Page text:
Volunteering at TimeBank during Covid-19

Phil Pyatt Phil Pyatt

Volunteers’ Week is always a good opportunity to reflect – not just on the present, but to look to the future.  In this current Covid-19 world, in just a matter of weeks the world has completely changed. If someone had said to you in January that we would be on lockdown and unable to see family and friends, I think it would have been hard for anyone to envision.

This is definitely one crisis that has affected everyone in some shape or form, whether having to isolate like the general population, or as one of the shielded, to our NHS and front line key workers, or those who have tragically lost a loved one.

At TimeBank it has really changed the way we work. Like most organisations we quickly made the decision before the Government announcement to work from home, and to end some of our high-risk  projects to ensure the safety of our volunteers and beneficiaries.

In 2019 we were able to secure funding from the Forces in Mind Trust to continue our Shoulder to Shoulder project with veterans in Scotland, trialling an innovative approach to mentoring.  This involved carefully matching trained volunteers with beneficiaries to mentor them using online video technology. In the current climate this type of approach has become a necessity as more and more beneficiary groups – old and young – are experiencing social isolation.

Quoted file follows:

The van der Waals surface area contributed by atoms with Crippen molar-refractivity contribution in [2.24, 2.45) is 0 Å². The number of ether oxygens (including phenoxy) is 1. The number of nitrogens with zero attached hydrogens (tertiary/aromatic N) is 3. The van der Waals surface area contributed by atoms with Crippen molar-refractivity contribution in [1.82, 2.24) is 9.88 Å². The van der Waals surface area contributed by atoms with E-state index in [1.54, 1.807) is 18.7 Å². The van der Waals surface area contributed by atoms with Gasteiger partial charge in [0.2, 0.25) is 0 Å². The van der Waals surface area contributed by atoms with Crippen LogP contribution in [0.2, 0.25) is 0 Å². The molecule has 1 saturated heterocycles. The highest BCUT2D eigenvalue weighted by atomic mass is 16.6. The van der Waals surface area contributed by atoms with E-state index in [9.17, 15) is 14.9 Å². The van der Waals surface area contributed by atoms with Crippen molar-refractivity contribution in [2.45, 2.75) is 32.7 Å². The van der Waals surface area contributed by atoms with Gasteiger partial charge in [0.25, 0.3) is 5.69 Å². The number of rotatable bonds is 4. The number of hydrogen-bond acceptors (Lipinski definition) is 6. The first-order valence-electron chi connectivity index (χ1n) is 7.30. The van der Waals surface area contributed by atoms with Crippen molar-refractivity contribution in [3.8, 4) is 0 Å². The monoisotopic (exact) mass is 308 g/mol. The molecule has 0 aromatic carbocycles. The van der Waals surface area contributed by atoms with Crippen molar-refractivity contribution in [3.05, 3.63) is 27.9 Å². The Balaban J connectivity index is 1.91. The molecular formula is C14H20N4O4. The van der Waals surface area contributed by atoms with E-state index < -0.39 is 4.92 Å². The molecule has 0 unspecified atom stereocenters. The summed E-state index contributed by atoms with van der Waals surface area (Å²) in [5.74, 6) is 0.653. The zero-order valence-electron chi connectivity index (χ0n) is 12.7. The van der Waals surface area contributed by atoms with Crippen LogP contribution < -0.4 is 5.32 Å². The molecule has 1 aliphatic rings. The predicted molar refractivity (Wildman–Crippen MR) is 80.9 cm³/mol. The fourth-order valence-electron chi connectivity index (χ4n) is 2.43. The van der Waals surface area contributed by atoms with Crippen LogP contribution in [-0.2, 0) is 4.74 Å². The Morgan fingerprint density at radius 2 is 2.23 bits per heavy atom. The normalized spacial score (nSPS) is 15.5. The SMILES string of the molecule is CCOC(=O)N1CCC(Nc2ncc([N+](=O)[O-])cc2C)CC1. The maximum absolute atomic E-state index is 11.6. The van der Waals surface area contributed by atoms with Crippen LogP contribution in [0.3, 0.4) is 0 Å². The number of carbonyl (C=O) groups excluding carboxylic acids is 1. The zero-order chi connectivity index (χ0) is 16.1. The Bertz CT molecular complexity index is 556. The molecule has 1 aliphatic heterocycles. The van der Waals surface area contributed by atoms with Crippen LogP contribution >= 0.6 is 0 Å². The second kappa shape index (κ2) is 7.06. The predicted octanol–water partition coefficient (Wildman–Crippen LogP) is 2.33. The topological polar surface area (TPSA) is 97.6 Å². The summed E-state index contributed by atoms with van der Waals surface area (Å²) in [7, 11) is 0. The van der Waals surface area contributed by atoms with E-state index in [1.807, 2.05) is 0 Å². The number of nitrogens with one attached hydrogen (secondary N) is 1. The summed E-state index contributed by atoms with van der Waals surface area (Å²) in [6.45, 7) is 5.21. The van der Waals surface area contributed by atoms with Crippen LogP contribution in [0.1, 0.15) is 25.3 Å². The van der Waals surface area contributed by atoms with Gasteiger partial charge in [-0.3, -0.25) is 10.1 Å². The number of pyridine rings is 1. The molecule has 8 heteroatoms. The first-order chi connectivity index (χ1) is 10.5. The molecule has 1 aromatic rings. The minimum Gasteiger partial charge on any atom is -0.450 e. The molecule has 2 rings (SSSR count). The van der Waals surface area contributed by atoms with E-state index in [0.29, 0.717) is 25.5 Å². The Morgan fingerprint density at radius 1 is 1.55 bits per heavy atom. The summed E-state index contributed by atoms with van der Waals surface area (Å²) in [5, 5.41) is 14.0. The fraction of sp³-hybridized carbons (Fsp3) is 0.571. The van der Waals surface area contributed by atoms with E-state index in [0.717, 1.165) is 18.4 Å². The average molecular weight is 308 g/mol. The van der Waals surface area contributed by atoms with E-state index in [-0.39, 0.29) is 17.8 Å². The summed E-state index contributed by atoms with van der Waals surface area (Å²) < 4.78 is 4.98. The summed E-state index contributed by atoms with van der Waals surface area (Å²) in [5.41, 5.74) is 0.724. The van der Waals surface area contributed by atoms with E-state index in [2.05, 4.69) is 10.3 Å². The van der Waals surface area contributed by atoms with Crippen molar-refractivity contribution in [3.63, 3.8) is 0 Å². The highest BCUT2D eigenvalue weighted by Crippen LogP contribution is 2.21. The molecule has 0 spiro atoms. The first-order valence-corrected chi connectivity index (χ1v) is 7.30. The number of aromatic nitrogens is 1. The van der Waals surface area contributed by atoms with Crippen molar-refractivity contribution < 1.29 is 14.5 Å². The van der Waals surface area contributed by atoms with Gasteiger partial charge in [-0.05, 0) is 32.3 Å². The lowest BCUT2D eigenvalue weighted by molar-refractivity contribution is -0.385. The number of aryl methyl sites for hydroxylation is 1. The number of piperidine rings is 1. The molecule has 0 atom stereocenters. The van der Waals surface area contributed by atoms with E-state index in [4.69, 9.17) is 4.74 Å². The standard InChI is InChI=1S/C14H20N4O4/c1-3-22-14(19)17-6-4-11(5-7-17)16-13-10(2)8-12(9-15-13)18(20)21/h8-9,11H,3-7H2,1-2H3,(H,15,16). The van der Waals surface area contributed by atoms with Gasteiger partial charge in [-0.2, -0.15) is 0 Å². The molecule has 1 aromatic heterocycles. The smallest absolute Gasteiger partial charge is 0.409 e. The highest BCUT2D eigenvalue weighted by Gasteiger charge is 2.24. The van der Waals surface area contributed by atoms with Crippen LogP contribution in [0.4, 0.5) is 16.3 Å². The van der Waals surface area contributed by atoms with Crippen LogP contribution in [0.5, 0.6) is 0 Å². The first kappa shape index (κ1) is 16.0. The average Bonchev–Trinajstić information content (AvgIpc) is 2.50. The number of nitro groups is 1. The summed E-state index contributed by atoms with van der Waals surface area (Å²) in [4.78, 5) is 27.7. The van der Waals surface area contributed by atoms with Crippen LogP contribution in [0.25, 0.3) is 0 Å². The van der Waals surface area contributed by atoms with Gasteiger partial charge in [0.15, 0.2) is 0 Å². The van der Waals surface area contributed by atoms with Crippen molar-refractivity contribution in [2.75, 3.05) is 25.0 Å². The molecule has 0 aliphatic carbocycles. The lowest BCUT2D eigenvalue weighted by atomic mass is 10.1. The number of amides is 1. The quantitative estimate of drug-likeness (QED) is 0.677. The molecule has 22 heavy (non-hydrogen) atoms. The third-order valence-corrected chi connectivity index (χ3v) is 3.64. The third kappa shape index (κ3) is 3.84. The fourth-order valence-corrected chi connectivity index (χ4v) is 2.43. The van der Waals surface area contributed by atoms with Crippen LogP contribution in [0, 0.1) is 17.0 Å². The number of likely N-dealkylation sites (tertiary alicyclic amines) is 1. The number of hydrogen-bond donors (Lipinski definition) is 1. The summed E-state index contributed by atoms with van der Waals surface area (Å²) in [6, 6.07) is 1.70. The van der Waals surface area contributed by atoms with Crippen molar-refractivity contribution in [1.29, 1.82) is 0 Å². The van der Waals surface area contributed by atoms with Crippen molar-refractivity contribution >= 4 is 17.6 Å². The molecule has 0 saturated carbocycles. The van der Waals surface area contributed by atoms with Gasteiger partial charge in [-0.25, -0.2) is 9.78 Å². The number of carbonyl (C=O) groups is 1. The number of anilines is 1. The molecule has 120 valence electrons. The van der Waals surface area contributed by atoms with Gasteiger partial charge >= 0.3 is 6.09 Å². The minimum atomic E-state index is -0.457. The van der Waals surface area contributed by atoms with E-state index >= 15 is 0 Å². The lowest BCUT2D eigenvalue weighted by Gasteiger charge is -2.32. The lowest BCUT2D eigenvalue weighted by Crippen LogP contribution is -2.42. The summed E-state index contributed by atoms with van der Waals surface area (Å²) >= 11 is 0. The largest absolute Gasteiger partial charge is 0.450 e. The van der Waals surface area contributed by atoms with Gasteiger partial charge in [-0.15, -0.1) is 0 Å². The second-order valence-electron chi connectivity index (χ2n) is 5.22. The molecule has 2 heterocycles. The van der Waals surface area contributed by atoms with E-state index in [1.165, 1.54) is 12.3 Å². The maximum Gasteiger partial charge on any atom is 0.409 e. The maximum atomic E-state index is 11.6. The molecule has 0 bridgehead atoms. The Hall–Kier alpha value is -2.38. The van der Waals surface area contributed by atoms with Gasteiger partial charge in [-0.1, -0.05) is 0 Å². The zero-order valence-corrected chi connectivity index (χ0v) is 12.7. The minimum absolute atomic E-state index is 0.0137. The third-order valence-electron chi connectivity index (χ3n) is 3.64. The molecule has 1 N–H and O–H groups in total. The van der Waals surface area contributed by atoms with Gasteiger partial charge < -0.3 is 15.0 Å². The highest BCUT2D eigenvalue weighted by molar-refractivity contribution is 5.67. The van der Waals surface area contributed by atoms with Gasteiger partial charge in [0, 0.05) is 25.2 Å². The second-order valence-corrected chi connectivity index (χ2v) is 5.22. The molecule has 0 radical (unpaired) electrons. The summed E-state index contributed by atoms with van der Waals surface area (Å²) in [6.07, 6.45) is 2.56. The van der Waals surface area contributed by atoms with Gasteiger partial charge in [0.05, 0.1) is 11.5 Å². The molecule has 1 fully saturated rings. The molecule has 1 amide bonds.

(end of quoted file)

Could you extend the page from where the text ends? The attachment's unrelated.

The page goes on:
In Birmingham we secured a small piece of funding from the Big Lottery for our Covid-19 TimeBank Tell-Us project working with existing volunteers from our Talking Together programme after the Government funding for this ended in March.  Over three months, this will provide ongoing support to local community organisations and their beneficiaries with a range of approaches including WhatsApp groups, video and telephone support, with a focus on the BAME communities we were supporting through Talking Together.

However, this is really a drop in the ocean as to the need out there, and we are working hard as a charity to secure further funding to support more people in our hubs of London and Birmingham.  The future of volunteering is changing and technology as a necessity is playing a bigger part, particularly for the those facing extreme isolation. At TimeBank we are well placed and experienced to help meet some of this need and like a lot of organisations with cuts in funding we are doing what we can, where we can.  With the support of funders we can do so much more in reaching some of the hardest to reach communities affected by the Covid-19 crisis.

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